As the end of the year rolls around, it becomes natural to take a look at what you've done over the past year... And as a photographer, taking a closer look at the past year of photography can be extremely exciting indeed!
Apart from just taking a closer look at your own photos, if you're in a self-improving mood (and you may very well be; the new year's resolutions are just around the corner, after all!), perhaps it's a good idea to take a closer look at your year in photos, with a critical hat on.
If you've never actively sat down and consciously evaluated your own photographs, it may be quite hard to get started. In fact, even if you've made a habit of doing just that, it may still be difficult to actually vocalise what makes a photo 'good', and how you can make it 'better'.
I was having this very discussion with a friend of mine online, who asked me 'but I don't even know where to begin to evaluate a photo. Have you got any tips?' I sure do;
- What is the story? All photography is ultimately about storytelling in one way or another: If your audience is to connect with your photograph on an emotional level, there has to be a 'story'. As such, the first challenge is to identify what the story is that I'm trying to tell.
- Technical Quality Is the image in focus? Is the exposure perfect? What about noise and sharpness?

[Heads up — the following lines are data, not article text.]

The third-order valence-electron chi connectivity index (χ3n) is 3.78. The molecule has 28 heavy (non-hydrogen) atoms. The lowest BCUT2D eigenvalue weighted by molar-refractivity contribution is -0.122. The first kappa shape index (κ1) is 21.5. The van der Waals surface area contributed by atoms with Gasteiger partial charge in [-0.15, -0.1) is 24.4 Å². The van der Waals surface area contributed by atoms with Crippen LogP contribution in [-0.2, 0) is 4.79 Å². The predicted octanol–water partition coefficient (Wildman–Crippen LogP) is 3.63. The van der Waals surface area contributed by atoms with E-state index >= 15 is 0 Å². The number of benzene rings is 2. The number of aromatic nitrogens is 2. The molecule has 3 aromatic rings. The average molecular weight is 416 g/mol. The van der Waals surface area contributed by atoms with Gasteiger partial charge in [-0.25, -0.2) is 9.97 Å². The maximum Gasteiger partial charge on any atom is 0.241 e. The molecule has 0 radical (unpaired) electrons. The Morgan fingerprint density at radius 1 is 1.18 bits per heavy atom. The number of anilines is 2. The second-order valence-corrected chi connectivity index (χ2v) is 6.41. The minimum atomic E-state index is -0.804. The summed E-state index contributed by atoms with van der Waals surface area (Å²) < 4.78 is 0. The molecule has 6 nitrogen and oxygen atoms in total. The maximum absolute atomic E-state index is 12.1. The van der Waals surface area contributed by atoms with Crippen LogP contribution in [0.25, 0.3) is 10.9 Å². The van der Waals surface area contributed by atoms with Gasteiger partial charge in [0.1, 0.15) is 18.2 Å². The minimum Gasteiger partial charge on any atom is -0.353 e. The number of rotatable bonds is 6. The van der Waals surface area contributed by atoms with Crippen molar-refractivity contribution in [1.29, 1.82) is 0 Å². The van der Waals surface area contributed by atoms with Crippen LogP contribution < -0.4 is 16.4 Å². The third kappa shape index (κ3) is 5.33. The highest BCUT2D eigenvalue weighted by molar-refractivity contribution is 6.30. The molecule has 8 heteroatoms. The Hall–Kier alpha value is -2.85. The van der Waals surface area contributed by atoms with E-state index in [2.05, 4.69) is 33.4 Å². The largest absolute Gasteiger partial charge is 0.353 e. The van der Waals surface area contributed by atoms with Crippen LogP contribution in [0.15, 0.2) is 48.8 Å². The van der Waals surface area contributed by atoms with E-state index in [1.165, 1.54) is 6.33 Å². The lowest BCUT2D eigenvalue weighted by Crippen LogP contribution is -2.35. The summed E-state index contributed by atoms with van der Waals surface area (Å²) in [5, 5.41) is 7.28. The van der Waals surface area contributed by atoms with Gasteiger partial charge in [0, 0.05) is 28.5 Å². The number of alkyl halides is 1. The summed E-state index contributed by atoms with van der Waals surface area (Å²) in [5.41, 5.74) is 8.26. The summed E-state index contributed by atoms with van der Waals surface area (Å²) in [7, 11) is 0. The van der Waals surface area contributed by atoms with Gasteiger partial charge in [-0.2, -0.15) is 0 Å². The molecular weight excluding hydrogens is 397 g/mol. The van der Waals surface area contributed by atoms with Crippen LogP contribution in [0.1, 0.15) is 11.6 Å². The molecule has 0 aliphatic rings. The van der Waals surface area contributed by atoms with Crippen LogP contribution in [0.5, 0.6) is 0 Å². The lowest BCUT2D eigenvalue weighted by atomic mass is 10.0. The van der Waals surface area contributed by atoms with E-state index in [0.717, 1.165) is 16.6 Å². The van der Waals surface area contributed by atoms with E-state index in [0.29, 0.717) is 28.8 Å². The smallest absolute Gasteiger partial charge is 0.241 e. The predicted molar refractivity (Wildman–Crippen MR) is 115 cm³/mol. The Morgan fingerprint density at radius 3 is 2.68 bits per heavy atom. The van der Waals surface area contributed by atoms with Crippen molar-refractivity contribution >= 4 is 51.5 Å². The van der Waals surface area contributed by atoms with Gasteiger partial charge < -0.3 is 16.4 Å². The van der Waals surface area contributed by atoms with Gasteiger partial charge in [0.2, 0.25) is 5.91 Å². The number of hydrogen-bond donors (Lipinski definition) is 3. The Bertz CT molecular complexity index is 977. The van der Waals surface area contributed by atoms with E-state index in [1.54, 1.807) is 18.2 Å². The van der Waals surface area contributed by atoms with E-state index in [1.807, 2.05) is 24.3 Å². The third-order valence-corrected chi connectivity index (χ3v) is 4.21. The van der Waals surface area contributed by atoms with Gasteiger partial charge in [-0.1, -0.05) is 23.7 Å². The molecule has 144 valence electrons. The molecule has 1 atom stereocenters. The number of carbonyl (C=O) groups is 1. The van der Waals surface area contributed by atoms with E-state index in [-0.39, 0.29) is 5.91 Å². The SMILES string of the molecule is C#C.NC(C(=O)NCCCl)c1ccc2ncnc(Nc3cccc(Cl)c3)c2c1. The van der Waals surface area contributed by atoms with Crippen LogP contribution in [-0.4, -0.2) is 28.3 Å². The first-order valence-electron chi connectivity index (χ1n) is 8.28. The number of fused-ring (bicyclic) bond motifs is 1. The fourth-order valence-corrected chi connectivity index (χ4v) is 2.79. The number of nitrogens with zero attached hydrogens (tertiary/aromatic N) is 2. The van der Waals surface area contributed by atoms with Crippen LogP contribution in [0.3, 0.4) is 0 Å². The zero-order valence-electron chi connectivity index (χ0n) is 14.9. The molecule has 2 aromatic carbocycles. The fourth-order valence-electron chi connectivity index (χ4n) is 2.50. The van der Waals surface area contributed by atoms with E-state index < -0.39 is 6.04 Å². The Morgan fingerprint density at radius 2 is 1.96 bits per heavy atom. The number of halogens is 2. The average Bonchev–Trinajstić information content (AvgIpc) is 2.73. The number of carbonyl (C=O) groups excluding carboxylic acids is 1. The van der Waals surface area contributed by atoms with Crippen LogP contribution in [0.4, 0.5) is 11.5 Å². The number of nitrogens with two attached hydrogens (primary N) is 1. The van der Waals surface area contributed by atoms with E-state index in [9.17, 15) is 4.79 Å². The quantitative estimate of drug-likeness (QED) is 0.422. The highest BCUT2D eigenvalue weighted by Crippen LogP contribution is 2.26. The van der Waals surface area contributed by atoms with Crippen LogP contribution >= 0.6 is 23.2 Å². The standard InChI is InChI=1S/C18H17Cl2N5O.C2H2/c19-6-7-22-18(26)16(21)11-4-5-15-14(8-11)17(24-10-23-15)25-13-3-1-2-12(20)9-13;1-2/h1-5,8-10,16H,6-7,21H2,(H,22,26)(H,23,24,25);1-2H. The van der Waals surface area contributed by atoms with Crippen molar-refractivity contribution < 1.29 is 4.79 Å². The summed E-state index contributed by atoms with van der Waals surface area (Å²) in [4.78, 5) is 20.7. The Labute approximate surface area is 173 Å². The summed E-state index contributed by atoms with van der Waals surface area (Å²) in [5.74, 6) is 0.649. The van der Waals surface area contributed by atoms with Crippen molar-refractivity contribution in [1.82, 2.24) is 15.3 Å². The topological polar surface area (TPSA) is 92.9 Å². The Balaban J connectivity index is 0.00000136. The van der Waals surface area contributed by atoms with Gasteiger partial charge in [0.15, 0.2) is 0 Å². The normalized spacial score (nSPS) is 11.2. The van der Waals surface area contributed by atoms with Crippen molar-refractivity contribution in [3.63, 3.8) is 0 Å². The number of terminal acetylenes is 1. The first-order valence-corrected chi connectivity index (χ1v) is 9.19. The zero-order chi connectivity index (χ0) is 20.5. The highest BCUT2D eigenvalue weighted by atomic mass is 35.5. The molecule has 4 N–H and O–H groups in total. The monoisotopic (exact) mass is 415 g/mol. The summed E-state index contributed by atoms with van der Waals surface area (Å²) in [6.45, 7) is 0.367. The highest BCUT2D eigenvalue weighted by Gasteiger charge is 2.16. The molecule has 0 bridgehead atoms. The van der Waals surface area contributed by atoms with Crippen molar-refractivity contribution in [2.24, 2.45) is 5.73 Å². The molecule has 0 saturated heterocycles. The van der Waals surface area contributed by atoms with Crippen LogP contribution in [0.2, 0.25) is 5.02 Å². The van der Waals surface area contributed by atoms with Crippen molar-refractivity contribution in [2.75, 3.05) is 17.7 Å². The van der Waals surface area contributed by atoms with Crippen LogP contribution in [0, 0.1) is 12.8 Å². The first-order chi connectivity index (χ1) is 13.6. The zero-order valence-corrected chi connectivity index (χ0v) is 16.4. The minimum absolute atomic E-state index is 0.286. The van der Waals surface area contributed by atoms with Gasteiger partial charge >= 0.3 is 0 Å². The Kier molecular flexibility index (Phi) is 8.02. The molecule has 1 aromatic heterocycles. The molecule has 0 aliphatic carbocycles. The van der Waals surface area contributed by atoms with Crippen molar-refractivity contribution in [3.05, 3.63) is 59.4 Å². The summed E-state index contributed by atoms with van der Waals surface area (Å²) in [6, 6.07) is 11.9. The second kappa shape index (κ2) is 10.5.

- Composition: Does the composition of the photo improve / help tell the story I am trying to convey?
- What was good? Even if it isn't perfect, there's probably something I like about this photo. What and why?
- The right tools for the job Could this photo have been better if I had used different equipment? If so, what is the difference between the equipment I did use, and the equipment I wish I had used? Why didn't I use that equipment? Can the effects be recreated with the equipment I do have?
- Hindsight Now that I am looking at my photograph over a cup of tea, is there anything I wish I had done differently, creatively?
- Did I tell the story? Now that I've answered all the other questions, the line of questioning comes in a full circle. It's time to go back to the first question, and determine whether the story was successfully told. If the answer is 'no', chances are that one of the questions between the first question and this one holds the answer to why the image 'failed'.
Especially when you are just starting out, using a form asking the above questions can be extremely useful in increasing the percentage of photos that come out great.
Don't worry if the process feels like it takes quite a long time at first; like anything you are learning, it will feel a little unusual and clunky at first, but once you grow accustomed to running through this little checklist, it'll become second nature to evaluate your own photos.
The secret to why this is so successful is that you're not just training yourself in evaluating your photos back in the comfort of your office chair – you'll also gain the ability to evaluate your photos as you are taking them! Bonus.